PhD Psychology (Aberdeen)



Psychology
2019

Professor Henry leads a group that particularly focuses on how social cognition and prospection are disrupted by normal adult ageing and clinical illness. Social cognition broadly refers to the processing of social information, such as the ability to recognise facial emotions, and to appropriately attend to eye gaze cues. Prospection refers to future-oriented cognitions and behaviours, such as prospective memory and episodic foresight.

Professor Henry's work has provided important insights into when and why these cognitive abilities break down, and the types of interventions that can be used to generate meaningful gains in these abilities.

Reflecting the importance of this work, Professor Henry has published more than 170 peer-reviewed papers in her career to date. These publications appear in high impact outlets that include Cognition, Developmental Science, Cortex, Psychology and Aging, Emotion, Brain, Neuroscience and Biobehavioral Reviews, and Nature Reviews Neurology.

Professor Henry’s research has been cited more than 10,000 times in Scopus with Google Scholar listing more than 19,000 citations. Between 2011 and 2017, Professor Henry was Editor in Chief of the British Journal of Clinical Psychology. She is also currently an Associate Editor for Gerontology, and serves on a number of editorial boards, including Psychological Science.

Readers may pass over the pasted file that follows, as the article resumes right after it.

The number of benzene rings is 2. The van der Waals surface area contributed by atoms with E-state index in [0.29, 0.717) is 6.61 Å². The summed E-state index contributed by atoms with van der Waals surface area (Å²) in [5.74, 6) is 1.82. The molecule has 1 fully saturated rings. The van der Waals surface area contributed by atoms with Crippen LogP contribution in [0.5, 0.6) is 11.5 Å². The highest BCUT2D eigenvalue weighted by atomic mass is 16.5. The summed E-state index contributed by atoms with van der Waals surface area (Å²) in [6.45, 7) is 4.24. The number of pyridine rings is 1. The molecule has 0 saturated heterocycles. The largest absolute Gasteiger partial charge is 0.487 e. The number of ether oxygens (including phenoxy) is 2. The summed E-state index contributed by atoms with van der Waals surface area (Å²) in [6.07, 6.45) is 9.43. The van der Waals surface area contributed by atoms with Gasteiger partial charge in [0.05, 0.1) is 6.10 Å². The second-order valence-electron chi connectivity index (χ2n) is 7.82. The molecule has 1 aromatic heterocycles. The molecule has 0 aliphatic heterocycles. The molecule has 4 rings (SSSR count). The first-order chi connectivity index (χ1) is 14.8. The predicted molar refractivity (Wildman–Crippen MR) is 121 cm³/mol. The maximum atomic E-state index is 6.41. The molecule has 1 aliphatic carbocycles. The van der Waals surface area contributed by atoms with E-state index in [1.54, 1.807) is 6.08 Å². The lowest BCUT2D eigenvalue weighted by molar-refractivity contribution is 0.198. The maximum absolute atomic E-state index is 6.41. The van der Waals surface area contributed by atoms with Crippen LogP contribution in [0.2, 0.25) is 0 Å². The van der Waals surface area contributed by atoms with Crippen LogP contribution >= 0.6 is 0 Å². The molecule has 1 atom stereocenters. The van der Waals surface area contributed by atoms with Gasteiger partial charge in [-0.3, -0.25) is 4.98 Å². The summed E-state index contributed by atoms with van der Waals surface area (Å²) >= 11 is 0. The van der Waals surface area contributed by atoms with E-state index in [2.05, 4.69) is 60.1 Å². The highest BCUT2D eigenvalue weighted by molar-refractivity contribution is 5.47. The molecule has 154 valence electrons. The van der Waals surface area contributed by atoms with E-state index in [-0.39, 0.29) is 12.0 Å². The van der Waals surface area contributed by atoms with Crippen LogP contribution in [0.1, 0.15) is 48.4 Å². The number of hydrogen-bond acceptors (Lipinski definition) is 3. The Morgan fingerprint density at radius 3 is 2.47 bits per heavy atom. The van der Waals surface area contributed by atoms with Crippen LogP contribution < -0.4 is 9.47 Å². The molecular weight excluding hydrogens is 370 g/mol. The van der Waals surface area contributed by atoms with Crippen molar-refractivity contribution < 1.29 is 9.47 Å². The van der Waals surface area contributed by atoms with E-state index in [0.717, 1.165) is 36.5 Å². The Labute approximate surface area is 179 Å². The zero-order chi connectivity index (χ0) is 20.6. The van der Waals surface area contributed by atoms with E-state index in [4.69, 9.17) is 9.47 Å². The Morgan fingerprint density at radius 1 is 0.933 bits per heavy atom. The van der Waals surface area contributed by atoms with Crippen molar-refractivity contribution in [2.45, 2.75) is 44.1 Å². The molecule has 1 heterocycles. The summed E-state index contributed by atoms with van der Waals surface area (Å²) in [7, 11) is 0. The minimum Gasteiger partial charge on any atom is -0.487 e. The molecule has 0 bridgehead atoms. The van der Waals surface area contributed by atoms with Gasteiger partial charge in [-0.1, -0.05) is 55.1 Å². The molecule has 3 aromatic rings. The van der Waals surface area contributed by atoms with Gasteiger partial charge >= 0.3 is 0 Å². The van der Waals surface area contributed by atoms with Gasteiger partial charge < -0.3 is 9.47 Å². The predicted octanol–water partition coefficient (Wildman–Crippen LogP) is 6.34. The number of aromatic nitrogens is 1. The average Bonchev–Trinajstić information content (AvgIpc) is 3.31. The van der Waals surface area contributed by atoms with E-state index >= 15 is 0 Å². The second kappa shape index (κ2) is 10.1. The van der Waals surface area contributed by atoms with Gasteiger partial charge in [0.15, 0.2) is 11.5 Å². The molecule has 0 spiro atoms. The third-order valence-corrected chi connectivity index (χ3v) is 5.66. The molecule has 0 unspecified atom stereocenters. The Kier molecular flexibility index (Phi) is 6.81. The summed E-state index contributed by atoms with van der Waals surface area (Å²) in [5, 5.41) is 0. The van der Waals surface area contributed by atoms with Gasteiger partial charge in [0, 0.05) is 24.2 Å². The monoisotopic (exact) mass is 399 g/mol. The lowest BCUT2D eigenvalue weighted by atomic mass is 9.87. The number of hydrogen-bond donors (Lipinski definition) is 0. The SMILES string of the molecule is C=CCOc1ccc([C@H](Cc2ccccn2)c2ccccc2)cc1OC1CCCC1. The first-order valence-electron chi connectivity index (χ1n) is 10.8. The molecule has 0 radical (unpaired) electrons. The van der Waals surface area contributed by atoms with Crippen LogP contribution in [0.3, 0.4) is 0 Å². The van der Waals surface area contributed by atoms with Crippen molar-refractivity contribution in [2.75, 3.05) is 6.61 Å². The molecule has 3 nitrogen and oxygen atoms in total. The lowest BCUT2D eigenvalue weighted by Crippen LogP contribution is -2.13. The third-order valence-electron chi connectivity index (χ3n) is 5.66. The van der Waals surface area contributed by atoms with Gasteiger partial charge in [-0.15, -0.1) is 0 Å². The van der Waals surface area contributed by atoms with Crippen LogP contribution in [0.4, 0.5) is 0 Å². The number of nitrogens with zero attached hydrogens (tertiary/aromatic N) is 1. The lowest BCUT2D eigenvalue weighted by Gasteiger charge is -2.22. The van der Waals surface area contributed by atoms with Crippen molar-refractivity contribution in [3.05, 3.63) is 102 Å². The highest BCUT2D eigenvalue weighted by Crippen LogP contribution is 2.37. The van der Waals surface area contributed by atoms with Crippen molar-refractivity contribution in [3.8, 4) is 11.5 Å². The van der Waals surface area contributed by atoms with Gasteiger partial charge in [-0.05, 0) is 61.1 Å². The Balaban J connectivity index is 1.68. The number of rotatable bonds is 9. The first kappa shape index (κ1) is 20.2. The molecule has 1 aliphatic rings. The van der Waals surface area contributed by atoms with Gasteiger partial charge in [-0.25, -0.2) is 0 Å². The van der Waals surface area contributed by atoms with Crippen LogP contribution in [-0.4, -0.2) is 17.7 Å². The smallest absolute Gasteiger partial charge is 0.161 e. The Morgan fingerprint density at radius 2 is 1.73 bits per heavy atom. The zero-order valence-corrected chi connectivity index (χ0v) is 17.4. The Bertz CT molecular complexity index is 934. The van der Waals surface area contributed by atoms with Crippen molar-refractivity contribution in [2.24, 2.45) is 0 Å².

Professor Henry is currently a Director of The Queensland Multidisciplinary Initiative for Neurocognitive Disorders (The Qld MIND Project). 

Professor and ARC Future Fellow in the School of Psychology at The University of Queensland. Affiliate Professor at The Queensland Brain Institute and at The Mater Research Institute.

1. Grainger, S. A., Matters, G., Vanman, E. J., & Henry, J. D. (in press). The influence of tears on older and younger adults’ implicit and explicit perceptions of sadness. Psychology and Aging.

2. Adams, A. G, Molenberghs, P., Schweitzer, D. & Henry, J. D. (2019), A meta-analytic review of social cognitive function following stroke. Neuroscience & Biobehavioral Reviews, 102, 400-416.

3. Henry, J. D., von Hippel, W. H., Molenberghs, P., Lee, T., & Sachdev, P. (2016). Clinical assessment of social cognitive function in neurological disorders. Nature Reviews Neurology, 12, 28-39.

4. Molenberghs, P. Johnson, H., Henry, J. D., & Mattingley, J. (2016). Understanding the minds of others: A neuroimaging meta-analysis. Neuroscience and Biobehavioral Reviews, 65, 276-291.

5. Bulley, A., Henry, J. D., & Suddendorf, T. (2016). Prospection and the present moment: the role of episodic foresight in intertemporal choices between immediate and delayed rewards. Review of General Psychology, 20, 29-47.